[0018] In some instances, it may be necessary to contact a third party (24) in order to further verify some information. For instance, in the case of scholarships, it may be required to contact a university or another educational institution to verify if a person is a full time student or not. It may also be that a researcher must need the approval of a university or a research center to obtain a grant. This additional verification can be done electronically, using for instance an Extranet. The third party (24) verifies the information in a database (26) and then sends a response back to the server (12).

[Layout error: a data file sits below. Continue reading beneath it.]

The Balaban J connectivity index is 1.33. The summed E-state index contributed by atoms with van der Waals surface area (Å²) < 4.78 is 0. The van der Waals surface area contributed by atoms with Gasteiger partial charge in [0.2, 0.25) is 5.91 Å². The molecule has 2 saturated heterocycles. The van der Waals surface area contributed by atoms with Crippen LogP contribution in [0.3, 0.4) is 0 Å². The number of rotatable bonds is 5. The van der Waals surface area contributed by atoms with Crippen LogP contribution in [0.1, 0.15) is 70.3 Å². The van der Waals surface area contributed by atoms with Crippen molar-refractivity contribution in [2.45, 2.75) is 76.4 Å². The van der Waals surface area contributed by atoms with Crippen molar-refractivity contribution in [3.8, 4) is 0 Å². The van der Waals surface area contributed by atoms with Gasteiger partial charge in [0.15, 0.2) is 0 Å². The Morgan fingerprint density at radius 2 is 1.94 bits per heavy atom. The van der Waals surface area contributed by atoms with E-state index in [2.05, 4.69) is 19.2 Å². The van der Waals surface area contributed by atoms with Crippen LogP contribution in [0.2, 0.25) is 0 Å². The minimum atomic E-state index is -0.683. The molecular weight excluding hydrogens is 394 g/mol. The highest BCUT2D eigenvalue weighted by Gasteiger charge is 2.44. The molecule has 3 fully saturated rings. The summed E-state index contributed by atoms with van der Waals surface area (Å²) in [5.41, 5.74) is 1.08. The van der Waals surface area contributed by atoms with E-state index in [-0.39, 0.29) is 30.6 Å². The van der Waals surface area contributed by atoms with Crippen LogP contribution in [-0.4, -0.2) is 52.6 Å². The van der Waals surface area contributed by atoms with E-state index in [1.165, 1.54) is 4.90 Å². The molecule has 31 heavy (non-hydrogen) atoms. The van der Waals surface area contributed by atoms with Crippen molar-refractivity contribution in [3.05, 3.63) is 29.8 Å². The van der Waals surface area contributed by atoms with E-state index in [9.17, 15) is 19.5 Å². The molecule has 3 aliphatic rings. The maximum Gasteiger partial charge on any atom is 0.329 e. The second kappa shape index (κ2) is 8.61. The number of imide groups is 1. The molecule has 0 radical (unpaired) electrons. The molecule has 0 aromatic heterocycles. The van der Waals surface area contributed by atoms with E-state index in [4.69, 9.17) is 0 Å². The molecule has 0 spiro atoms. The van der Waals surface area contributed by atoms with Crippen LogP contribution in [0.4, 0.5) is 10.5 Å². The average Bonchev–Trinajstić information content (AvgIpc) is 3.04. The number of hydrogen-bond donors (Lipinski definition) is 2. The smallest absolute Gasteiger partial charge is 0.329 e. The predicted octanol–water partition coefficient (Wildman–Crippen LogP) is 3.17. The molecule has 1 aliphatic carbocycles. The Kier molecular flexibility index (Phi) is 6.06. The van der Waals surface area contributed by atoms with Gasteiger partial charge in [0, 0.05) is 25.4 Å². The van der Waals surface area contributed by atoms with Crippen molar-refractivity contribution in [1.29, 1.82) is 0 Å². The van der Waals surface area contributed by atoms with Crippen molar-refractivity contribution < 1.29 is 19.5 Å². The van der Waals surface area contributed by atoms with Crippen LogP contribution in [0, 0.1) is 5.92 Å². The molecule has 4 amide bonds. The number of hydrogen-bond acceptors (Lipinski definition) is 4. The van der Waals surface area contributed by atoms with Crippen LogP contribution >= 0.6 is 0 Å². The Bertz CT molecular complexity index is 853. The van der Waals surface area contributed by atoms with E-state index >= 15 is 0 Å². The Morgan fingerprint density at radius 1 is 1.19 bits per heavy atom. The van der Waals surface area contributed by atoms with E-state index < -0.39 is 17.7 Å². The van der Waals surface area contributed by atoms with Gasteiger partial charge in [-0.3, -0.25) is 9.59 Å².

[0019] Upon determining that a request for grant is admissible, its set of data is electronically made available to panel members for an evaluation thereof. Depending on the cases, the review panel can be a “permanent” panel or a review panel specifically tailored for each request for grant. Members of a permanent review panel can be people whose daily task is to evaluate requests for grant. On the other hand, especially in the case of requests for grant concerning research projects, the participation of at least some experts as members of the review panel is usually required or desired. Each funding organization or funding program has its own criteria for creating a review panel. In the illustrated example, Member1 (30) and Member2 (32) form the review panel.